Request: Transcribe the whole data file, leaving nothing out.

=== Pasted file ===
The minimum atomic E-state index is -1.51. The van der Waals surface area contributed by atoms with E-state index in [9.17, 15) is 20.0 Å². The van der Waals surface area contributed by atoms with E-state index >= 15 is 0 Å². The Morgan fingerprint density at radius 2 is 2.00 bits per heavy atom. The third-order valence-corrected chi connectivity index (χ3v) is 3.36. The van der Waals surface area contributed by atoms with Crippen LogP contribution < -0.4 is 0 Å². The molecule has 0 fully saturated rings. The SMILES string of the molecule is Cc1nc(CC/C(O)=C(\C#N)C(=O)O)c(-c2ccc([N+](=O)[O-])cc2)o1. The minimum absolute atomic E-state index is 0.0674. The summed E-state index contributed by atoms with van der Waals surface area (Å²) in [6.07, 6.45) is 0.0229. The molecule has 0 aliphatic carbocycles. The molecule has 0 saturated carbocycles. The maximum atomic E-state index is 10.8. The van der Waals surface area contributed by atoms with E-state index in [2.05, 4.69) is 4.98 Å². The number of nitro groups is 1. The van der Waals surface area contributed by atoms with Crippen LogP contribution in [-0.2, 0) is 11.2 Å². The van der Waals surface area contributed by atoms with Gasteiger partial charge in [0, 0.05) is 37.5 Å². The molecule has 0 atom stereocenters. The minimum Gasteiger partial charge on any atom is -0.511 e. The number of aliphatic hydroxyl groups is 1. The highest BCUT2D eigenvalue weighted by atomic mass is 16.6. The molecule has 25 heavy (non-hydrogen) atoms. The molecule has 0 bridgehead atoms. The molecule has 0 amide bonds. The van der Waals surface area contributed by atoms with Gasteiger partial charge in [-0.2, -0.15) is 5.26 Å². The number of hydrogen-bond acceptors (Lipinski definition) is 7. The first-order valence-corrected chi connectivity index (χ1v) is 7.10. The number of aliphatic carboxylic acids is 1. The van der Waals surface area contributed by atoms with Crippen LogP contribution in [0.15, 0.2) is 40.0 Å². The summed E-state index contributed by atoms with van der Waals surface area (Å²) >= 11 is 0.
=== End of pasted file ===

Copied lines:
The minimum atomic E-state index is -1.51. The van der Waals surface area contributed by atoms with E-state index in [9.17, 15) is 20.0 Å². The van der Waals surface area contributed by atoms with E-state index >= 15 is 0 Å². The Morgan fingerprint density at radius 2 is 2.00 bits per heavy atom. The third-order valence-corrected chi connectivity index (χ3v) is 3.36. The van der Waals surface area contributed by atoms with Crippen LogP contribution < -0.4 is 0 Å². The molecule has 0 fully saturated rings. The SMILES string of the molecule is Cc1nc(CC/C(O)=C(\C#N)C(=O)O)c(-c2ccc([N+](=O)[O-])cc2)o1. The minimum absolute atomic E-state index is 0.0674. The summed E-state index contributed by atoms with van der Waals surface area (Å²) in [6.07, 6.45) is 0.0229. The molecule has 0 aliphatic carbocycles. The molecule has 0 saturated carbocycles. The maximum atomic E-state index is 10.8. The van der Waals surface area contributed by atoms with E-state index in [2.05, 4.69) is 4.98 Å². The number of nitro groups is 1. The van der Waals surface area contributed by atoms with Crippen LogP contribution in [-0.2, 0) is 11.2 Å². The van der Waals surface area contributed by atoms with Gasteiger partial charge in [0, 0.05) is 37.5 Å². The molecule has 0 atom stereocenters. The minimum Gasteiger partial charge on any atom is -0.511 e. The number of aliphatic hydroxyl groups is 1. The highest BCUT2D eigenvalue weighted by atomic mass is 16.6. The molecule has 25 heavy (non-hydrogen) atoms. The molecule has 0 bridgehead atoms. The molecule has 0 amide bonds. The van der Waals surface area contributed by atoms with Gasteiger partial charge in [-0.2, -0.15) is 5.26 Å². The number of hydrogen-bond acceptors (Lipinski definition) is 7. The first-order valence-corrected chi connectivity index (χ1v) is 7.10. The number of aliphatic carboxylic acids is 1. The van der Waals surface area contributed by atoms with Crippen LogP contribution in [0.15, 0.2) is 40.0 Å². The summed E-state index contributed by atoms with van der Waals surface area (Å²) >= 11 is 0.